The 5:2 diet, also known as the ‘intermittent fasting diet’ is becoming a popular choice of diet, with celebrities like Miranda Kerr and Jennifer Anniston leading by example. It consists of consuming no more than 600 calories a day (500 for women) for 2 days a week (these are known as the fasting days), then eating whatever you like the rest of the week. I know many people who swear by this diet, saying it helps them lose weight, maintain a healthy weight and even aid digestive problems. It has also been said to speed up metabolism and even slow down ageing. But I wondered, is there any scientific support for its wonderful claims? Or is it just another fad?
The Scientific backup:
One way that this diet is said to work is by activating a gene, SIRT1, which has been found to stop fat being stored. SIRT1 has also been found to repair DNA and cells during fasting and was found to have anti-ageing affects, (Interestingly, Some of this was discovered in yeast cells!).
In experiments on mice doing the 5:2 diet, higher levels of BDNF were produced (it’s a fancy brain protein). This was found to improve learning and memory – suggesting that it may even help prevent Alzheimer’s disease (though this has not been studied in humans yet!!).
This diet has been found to increase the effectiveness of Insulin. Insulin is produced when we eat and stores excess glucose in the liver, this process is said to become more effective during intermittent fasting, which can reduce your risk of diabetes, heart disease and obesity.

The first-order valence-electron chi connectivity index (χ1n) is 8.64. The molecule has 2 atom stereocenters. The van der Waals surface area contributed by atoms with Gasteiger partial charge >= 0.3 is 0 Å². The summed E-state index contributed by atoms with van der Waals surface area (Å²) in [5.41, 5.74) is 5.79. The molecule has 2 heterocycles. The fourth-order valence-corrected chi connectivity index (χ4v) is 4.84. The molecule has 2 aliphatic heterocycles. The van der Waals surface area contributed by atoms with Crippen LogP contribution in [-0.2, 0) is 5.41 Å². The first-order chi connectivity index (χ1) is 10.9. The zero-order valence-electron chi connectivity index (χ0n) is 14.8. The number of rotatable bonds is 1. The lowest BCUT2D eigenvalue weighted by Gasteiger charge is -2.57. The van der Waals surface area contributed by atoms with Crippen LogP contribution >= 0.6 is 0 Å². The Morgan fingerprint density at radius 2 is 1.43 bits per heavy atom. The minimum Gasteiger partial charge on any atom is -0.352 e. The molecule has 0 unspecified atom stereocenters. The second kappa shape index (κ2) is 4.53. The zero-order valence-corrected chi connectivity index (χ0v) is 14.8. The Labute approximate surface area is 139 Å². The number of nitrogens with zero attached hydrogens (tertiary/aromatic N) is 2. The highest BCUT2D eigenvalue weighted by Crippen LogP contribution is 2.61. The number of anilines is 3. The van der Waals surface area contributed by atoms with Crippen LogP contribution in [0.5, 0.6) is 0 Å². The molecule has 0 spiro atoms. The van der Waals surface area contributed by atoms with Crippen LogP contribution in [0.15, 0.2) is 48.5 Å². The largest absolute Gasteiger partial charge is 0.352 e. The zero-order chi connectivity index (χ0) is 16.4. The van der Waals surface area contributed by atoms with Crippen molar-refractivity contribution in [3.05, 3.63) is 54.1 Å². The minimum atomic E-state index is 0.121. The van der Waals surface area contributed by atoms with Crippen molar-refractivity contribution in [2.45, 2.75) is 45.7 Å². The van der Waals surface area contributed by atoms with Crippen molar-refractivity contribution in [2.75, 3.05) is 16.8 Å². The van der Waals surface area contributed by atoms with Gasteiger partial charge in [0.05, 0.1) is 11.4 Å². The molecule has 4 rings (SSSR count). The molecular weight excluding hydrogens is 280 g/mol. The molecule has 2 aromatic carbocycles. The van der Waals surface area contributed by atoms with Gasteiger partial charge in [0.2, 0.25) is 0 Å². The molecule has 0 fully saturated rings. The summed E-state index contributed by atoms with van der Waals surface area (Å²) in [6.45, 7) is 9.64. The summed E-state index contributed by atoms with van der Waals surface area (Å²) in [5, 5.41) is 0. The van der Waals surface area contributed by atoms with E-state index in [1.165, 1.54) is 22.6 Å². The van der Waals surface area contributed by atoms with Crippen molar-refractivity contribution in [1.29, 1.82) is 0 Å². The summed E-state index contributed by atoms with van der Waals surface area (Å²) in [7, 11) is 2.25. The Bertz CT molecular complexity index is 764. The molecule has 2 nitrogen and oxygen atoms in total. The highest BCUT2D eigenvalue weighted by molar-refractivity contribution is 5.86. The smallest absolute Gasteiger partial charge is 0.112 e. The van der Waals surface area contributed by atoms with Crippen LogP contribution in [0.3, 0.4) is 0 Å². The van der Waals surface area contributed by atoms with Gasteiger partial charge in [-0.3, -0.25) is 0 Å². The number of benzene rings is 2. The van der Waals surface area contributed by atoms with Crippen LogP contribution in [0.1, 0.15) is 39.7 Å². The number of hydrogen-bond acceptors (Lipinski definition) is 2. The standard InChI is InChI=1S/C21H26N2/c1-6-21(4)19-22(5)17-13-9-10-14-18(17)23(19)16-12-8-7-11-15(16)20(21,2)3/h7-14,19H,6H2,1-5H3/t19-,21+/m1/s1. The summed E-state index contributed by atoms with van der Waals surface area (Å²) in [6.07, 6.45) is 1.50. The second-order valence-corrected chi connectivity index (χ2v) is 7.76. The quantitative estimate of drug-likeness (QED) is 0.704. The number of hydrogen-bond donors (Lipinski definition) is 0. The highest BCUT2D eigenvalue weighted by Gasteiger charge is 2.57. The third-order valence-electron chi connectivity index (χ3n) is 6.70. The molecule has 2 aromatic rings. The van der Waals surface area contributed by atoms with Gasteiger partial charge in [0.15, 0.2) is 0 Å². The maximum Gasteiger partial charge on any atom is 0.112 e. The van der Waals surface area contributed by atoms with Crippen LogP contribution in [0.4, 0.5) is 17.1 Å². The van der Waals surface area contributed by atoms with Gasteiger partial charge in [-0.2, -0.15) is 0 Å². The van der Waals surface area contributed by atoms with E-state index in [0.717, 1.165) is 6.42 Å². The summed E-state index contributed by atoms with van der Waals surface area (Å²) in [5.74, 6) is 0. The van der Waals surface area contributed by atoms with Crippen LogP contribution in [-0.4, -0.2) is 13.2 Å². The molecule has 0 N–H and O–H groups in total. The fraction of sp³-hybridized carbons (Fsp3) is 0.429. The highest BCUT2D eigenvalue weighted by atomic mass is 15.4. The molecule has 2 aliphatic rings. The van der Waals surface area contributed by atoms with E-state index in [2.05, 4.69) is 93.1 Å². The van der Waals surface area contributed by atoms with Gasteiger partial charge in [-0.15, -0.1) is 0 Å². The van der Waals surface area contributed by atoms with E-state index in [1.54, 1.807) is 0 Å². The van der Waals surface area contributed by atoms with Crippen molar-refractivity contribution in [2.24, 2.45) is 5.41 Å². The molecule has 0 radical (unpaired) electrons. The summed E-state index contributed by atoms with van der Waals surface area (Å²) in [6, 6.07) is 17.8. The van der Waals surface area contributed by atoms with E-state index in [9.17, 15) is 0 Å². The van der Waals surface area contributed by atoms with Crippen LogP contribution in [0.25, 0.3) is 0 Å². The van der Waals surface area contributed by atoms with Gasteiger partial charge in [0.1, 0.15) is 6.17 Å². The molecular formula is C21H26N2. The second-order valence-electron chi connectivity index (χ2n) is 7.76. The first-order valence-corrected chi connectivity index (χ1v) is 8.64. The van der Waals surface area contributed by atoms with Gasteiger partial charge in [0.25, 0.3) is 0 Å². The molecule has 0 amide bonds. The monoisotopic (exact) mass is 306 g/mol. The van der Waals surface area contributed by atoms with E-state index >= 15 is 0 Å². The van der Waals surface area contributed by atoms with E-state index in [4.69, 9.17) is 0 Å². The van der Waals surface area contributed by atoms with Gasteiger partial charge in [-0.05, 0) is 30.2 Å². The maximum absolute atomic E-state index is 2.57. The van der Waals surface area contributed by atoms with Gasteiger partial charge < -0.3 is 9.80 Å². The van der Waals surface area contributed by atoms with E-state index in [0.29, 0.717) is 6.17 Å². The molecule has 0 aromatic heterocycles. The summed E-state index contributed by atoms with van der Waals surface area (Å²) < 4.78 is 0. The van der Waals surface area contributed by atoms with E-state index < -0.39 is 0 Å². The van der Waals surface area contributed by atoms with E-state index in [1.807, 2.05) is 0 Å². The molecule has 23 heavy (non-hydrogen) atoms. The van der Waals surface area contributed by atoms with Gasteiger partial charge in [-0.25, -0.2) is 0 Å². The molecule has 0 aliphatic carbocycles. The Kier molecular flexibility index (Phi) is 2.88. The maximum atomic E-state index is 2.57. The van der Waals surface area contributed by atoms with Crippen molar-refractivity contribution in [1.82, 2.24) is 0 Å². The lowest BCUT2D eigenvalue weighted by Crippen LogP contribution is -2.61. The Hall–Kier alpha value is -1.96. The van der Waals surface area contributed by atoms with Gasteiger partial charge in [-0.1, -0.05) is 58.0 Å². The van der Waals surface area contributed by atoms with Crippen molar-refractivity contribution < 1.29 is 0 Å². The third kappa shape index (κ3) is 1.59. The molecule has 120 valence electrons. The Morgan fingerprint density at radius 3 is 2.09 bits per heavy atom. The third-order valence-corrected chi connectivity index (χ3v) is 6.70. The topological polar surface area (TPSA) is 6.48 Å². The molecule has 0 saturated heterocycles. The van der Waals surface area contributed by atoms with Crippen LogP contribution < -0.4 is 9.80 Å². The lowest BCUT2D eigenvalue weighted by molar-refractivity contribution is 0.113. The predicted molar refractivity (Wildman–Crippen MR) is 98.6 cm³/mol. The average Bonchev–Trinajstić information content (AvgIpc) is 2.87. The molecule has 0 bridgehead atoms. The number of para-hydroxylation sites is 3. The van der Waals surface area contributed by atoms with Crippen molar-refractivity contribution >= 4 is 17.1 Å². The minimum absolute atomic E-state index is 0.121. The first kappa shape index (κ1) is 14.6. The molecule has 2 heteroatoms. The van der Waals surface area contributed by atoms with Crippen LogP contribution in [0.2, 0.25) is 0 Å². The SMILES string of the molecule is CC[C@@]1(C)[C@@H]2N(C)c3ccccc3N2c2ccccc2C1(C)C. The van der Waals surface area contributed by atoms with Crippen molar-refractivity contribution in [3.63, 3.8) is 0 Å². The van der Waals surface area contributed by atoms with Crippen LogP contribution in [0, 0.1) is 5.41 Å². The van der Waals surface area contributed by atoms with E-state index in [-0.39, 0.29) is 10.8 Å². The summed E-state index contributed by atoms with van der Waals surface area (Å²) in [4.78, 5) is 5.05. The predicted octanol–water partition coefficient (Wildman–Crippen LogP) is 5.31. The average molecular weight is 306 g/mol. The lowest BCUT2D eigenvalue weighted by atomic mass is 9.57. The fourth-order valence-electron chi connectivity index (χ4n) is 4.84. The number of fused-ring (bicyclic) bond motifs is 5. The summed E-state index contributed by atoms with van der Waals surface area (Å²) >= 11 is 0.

Intermittent fasting has also been associated with a drop in levels of a hormone, IGF-1. Lower IGF-1 levels have been found to reduce risks of age related diseases such as cancer. This was tested on mice that were genetically engineered to not respond to IGF-1, and they lived twice as long! I doubt humans on the 5:2 will live twice as long, but there seems to be some decent backup for various health benefits that could potentially make us live longer.
- Although there are some studies that have found this diet to be effective, this evidence is limited! Many of the claims of 5:2 rely on animal models, and only a few human studies have been done. This means that why it all seems at first like the answer to all of life’s problems, more studies need to be done to give it a bit more cred.
- The subjects in studies where 5:2 has been effective didn’t binge eat and drink on the normal calorie days. It doesn’t look like you can have complete diet freedom on the 5 days you aren’t fasting; sadly it looks like you still have to show some level of restraint.
- Finally, here’s a tip, if you know someone on the 5:2 diet and need to ask them a favour, don’t ask them on their low calorie days, you may not get a good result. Although there seems to be long-term benefits, the short term reality is that people can become cranky and easily annoyed on their fasting days, particularly when they first begin the diet.
So there we have it, the 5:2 is based on sound scientific ideas, but it needs a few more studies in humans until we can take all of its benefits as gospel.
Till next time,